Read more about Woodman Fen


Question:  What is a fen?


Answer: A fen is a type of a wetland that is usually fed by mineral-rich surface water or groundwater. Fen’s water chemistry is pH neutral or alkaline. They are distinguished from bogs which are acidic and low in minerals.


Ground water from springs and/or surface water keep fens wet. In the Miami Valley, the ground water contains calcium carbonate from limestone deposits that underlay the soil.  This produces an alkaline environment (pH >7) that supports rare and unusual plants. Over time, fens accumulate layers of peat formed by plant material that can only partially decay in the wet environment. A beautiful example of a restored fen can be seen at the Woodman Conservation Area. Despite attempts over the years to drain and farm this land, it remained too wet.


Entrance Sign

Entrance Sign  Located near the Belmont neighborhood the Woodman Fen Conservation Area is a 33-acre wetland restoration area owned and managed by Five Rivers MetroParks. “A fen is a type of groundwater-fed wetland that remains wet year round,” explains Five Rivers MetroParks Wildlife Biologist Michael Enright. “Alkaline wetlands, like Woodman Fen, were once very common throughout southwestern Ohio; however, due to increases in development, relatively few remain today.”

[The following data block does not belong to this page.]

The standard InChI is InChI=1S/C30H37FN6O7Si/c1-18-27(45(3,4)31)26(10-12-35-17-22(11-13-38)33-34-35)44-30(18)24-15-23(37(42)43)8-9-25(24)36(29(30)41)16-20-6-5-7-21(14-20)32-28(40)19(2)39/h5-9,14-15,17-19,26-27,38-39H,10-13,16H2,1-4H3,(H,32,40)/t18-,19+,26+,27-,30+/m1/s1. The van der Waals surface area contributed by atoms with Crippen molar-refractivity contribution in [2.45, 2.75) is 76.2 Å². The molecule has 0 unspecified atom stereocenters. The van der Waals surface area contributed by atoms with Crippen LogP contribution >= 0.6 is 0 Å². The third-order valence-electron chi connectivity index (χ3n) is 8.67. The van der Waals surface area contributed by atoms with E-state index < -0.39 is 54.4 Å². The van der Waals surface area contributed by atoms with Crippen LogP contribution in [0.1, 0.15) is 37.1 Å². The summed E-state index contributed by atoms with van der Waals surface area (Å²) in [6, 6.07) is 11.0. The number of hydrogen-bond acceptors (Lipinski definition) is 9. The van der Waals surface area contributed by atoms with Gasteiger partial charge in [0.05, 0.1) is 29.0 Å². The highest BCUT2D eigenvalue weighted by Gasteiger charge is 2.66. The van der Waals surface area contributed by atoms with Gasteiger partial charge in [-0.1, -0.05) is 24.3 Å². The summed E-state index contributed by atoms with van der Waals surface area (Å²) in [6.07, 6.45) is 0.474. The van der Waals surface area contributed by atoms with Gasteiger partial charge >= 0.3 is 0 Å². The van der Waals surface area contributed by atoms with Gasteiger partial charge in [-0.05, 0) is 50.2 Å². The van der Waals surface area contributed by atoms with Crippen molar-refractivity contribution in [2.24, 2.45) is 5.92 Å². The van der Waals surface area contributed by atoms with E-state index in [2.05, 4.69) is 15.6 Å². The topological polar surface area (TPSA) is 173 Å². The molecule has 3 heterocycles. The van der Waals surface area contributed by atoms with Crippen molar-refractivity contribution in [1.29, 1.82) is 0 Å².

As you are reading the Entrance Sign you can see some photos of how all kind of honeysuckle and other invasive plants had to be removed. During the spring of 2009, more than 10,000 wetland plants were planted in this Fen. All of the wetland plants here are native species that are unique to fens in southwest Ohio.  “The results of these plantings were astonishing. Woodman Fen increased dramatically in its diversity of wetland plant species with only 30 species identified in 2007 to over 100 species currently identified,” Enright says.



This whole trail is on boardwalks that offer a safe trail surface to experience this rare ecosystem.




Since the boardwalk complies with the Americans with Disabilities Act, everyone will have the opportunity to experience this rare ecosystem.



Bench  Bench

The boardwalk includes three small observation decks to view this stunning wetland.







There is a signage system that mark points of interest and provide educational information regarding the plant and animal species that can be observed.





As you are walking along you will see many pools and this is where all other kind of animals live.




As you are returning and getting closer to where you entered you will see some homes adjacent to this fen.  Returning










And finally as you are leaving the parking lot you will see several homes who have a fen as their back yard!



Please Note:  The Dayton CVB has compensated me for my thoughts on Woodman Fen.